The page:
Column: Trigger warnings are about common decency, not censorship
This is a warning: this column contains references to sexual assault and physical and emotional trauma.
Last week, the American University Faculty Senate passed a resolution condemning trigger warnings. It cited freedom of speech and the need for a college education to occasionally be uncomfortable and challenging, and that shielding students from controversial materials will hurt their ability to become responsible citizens and critical thinkers.
These goals are admirable. However, the fact that these concepts are being brought up in a discussion of trigger warnings underlines that the Faculty Senate and other opponents of trigger warnings have either misunderstood or misconstrued the purpose that trigger warnings serve.
A psychological trigger is anything that returns someone mentally to an experience of trauma, eliciting an intense emotional and physical response. Trigger warnings are written warnings at the beginning of a piece of media, warning viewers about any widely triggering material that that media contains. They have become commonplace in online feminist spaces (like Everyday Feminism, Jezebel, and the feminist sphere of sites like Tumblr) in an attempt to create places where those who have been traumatized through experiences like sexual assault, rape and child abuse do not have to worry about being caught off guard by such content.
This is where the Faculty Senate illustrates a lack of understanding of the purpose trigger warnings, and of the trauma that lead people to ask for them. Students do not request trigger warnings to avoid material that they disagree with, that they dislike or which makes them uncomfortable. Students do not request trigger warnings so they can shirk their responsibilities. Students across the country are arguing in favor of trigger warnings so that they can get an education without having their mental health compromised. As it stands, the Senate’s resolution offers students no meaningful path forward until after a student is negatively impacted by class material.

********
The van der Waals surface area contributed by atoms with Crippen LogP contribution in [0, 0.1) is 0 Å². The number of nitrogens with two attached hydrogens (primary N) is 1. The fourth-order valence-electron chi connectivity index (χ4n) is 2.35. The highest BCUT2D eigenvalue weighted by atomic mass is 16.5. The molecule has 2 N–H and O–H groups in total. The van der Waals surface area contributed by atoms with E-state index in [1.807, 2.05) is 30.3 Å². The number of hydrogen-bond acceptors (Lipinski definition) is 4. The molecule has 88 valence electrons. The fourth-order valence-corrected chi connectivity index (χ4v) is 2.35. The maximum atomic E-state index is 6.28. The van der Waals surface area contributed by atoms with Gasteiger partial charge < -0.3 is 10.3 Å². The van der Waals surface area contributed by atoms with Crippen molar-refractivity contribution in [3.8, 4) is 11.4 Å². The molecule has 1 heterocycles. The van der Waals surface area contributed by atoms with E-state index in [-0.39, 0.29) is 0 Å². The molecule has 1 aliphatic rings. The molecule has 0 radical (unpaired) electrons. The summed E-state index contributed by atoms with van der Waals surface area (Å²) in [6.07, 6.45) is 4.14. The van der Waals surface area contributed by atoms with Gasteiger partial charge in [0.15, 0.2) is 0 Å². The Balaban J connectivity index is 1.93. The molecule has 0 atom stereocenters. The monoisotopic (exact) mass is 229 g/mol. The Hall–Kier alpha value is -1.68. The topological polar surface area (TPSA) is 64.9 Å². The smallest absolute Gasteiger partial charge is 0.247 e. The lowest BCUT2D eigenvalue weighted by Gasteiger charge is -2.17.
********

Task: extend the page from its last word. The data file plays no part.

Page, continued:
A TV show advising its viewers to use discretion when viewing shows that have potentially disturbing material is not censorship. Letter ratings on films are not censorship.
A two-sentence warning at the beginning of an opinion article, warning readers about potentially traumatic material contained within is not censorship.
These things are in place for people to know what is in store for them when they consume a piece of media. All of that media continues to be accessible to anyone who wants it. These measures do not coddle people, they instead respect the variety of experiences that people come from and acknowledge that what some people are comfortable with can be deeply disturbing to others.
Warning students about material that could compromise their mental health, and giving them some way to work around this material with their professor, is not censorship. The call for trigger warnings contains no call to remove controversial, disagreeable, or challenging materials from curricula.
The call for trigger warnings is, quite simply, a call for colleges to be more welcoming and understanding towards people who have experienced serious trauma and are still deeply affected by it.
This hardly seems like an unreasonable request.
Zach Moore is a senior in the School of Communication.